where we use the fact that the expectations of the operators and vanish (cf. remark after Equation (3)). Thus, a suitable value of the parameter leads to the desired entries on the diagonal of the covariance matrix, and the covariance of position and momentum and equals zero. In addition, the remaining off-diagonal matrix elements—associated with the bilinear operators for —also vanish in the product state

(74)

Consequently, there is a pure product state, namely , to generate any desired diagonal covariance matrix—which is sufficient to create any admissible non-diagonal covariance matrix, \textls[-15]simply by undoing the symplectic transformation used to diagonalize the initially given covariance matrix.

The map from the set of pure states to the interior of the space of moments is, of course, many-to-one. This can be seen directly by recalling that each admissible covariance matrix can also be obtained from a Gaussian state characterized by a quadratic form determined by the matrix .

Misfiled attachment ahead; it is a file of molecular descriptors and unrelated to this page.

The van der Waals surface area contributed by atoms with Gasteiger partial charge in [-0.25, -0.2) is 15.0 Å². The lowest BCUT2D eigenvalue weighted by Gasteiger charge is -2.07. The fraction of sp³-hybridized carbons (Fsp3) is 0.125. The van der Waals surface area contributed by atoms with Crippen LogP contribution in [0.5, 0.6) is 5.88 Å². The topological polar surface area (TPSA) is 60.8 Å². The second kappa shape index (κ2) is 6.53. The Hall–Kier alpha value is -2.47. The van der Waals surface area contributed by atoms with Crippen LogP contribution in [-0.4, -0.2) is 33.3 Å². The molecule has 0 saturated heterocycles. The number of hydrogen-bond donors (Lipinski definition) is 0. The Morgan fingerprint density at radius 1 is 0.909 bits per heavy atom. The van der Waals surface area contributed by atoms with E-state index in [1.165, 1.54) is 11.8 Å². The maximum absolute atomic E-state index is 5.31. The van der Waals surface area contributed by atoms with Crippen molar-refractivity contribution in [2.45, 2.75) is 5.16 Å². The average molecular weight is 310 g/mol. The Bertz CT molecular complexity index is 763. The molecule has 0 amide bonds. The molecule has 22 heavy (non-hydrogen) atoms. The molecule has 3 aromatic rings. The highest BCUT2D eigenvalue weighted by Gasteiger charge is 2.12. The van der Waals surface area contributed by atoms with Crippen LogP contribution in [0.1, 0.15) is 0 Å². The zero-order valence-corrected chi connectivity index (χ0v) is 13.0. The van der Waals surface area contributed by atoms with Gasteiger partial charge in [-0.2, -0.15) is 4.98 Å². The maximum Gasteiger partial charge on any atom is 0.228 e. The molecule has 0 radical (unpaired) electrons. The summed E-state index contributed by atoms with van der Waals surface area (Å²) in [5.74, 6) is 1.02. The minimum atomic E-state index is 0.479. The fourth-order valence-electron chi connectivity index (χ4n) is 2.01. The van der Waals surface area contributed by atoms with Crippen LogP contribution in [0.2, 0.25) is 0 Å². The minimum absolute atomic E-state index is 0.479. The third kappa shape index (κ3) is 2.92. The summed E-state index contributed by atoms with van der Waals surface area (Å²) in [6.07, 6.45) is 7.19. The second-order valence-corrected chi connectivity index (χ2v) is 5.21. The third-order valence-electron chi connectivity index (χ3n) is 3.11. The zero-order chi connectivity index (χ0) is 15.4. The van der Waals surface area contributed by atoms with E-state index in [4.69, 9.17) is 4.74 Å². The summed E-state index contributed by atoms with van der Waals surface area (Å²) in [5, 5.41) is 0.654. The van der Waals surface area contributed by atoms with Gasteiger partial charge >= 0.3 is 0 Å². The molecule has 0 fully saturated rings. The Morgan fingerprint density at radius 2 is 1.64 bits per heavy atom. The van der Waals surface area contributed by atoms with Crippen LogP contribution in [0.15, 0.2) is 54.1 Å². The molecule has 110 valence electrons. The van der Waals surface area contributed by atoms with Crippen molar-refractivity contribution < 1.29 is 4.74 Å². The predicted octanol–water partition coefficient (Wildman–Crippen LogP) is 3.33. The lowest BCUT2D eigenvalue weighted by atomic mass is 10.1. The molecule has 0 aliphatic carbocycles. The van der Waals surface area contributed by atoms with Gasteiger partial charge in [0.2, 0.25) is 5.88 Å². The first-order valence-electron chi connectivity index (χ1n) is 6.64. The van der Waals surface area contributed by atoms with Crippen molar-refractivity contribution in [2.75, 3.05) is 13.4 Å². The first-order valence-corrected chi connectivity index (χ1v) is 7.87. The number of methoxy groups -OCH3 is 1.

All Moments Arise as Convex Combinations of Two Pure States

Given any point inside the uncertainty region, one can find infinitely many convex combinations of two pure Gaussian states on the boundary that produce the desired moments. Here is one way to construct such pairs. Consider any two-dimensional Euclidean plane that passes through the origin of the space of moments, , and the given point inside the uncertainty region. The intersection of its boundary with the plane is a one-dimensional set of points that divides the plane into two regions corresponding to acceptable covariance matrices (forming the uncertainty region) and the rest. This line inherits convexity from the boundary in the space since any two points on the curve are, of course, also located on the high-dimensional boundary.